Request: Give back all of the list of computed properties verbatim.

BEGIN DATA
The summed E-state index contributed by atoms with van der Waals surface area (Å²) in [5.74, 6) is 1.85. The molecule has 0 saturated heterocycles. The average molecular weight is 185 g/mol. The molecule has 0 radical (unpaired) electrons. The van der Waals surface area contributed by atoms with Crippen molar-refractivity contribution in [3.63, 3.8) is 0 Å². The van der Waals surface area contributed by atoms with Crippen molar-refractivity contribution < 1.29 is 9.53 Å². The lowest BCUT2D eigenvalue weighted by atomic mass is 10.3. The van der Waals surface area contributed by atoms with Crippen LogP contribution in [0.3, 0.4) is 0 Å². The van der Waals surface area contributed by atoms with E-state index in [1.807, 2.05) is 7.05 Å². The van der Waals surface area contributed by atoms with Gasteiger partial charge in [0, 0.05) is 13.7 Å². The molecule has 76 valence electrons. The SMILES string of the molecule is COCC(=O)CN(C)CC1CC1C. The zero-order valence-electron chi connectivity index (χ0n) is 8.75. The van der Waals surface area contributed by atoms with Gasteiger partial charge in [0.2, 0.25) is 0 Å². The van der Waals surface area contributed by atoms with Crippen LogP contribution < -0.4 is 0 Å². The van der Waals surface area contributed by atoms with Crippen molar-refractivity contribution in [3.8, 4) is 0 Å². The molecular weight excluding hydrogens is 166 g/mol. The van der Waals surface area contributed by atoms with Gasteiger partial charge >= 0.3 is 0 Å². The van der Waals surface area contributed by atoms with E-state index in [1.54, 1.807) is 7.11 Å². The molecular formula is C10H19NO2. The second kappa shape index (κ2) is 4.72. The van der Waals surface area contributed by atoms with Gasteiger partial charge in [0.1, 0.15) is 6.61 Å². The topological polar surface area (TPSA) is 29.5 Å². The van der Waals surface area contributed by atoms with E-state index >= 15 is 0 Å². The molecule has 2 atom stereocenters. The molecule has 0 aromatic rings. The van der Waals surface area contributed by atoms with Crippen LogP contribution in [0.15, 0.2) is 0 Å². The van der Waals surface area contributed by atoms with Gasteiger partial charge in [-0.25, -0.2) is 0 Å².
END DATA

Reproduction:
The summed E-state index contributed by atoms with van der Waals surface area (Å²) in [5.74, 6) is 1.85. The molecule has 0 saturated heterocycles. The average molecular weight is 185 g/mol. The molecule has 0 radical (unpaired) electrons. The van der Waals surface area contributed by atoms with Crippen molar-refractivity contribution in [3.63, 3.8) is 0 Å². The van der Waals surface area contributed by atoms with Crippen molar-refractivity contribution < 1.29 is 9.53 Å². The lowest BCUT2D eigenvalue weighted by atomic mass is 10.3. The van der Waals surface area contributed by atoms with Crippen LogP contribution in [0.3, 0.4) is 0 Å². The van der Waals surface area contributed by atoms with E-state index in [1.807, 2.05) is 7.05 Å². The van der Waals surface area contributed by atoms with Gasteiger partial charge in [0, 0.05) is 13.7 Å². The molecule has 76 valence electrons. The SMILES string of the molecule is COCC(=O)CN(C)CC1CC1C. The zero-order valence-electron chi connectivity index (χ0n) is 8.75. The van der Waals surface area contributed by atoms with Gasteiger partial charge in [0.2, 0.25) is 0 Å². The van der Waals surface area contributed by atoms with Crippen LogP contribution < -0.4 is 0 Å². The van der Waals surface area contributed by atoms with Crippen molar-refractivity contribution in [3.8, 4) is 0 Å². The molecular weight excluding hydrogens is 166 g/mol. The van der Waals surface area contributed by atoms with Gasteiger partial charge >= 0.3 is 0 Å². The van der Waals surface area contributed by atoms with E-state index in [1.54, 1.807) is 7.11 Å². The molecular formula is C10H19NO2. The second kappa shape index (κ2) is 4.72. The van der Waals surface area contributed by atoms with Gasteiger partial charge in [0.1, 0.15) is 6.61 Å². The topological polar surface area (TPSA) is 29.5 Å². The van der Waals surface area contributed by atoms with E-state index >= 15 is 0 Å². The molecule has 2 atom stereocenters. The molecule has 0 aromatic rings. The van der Waals surface area contributed by atoms with Crippen LogP contribution in [0.15, 0.2) is 0 Å². The van der Waals surface area contributed by atoms with Gasteiger partial charge in [-0.25, -0.2) is 0 Å².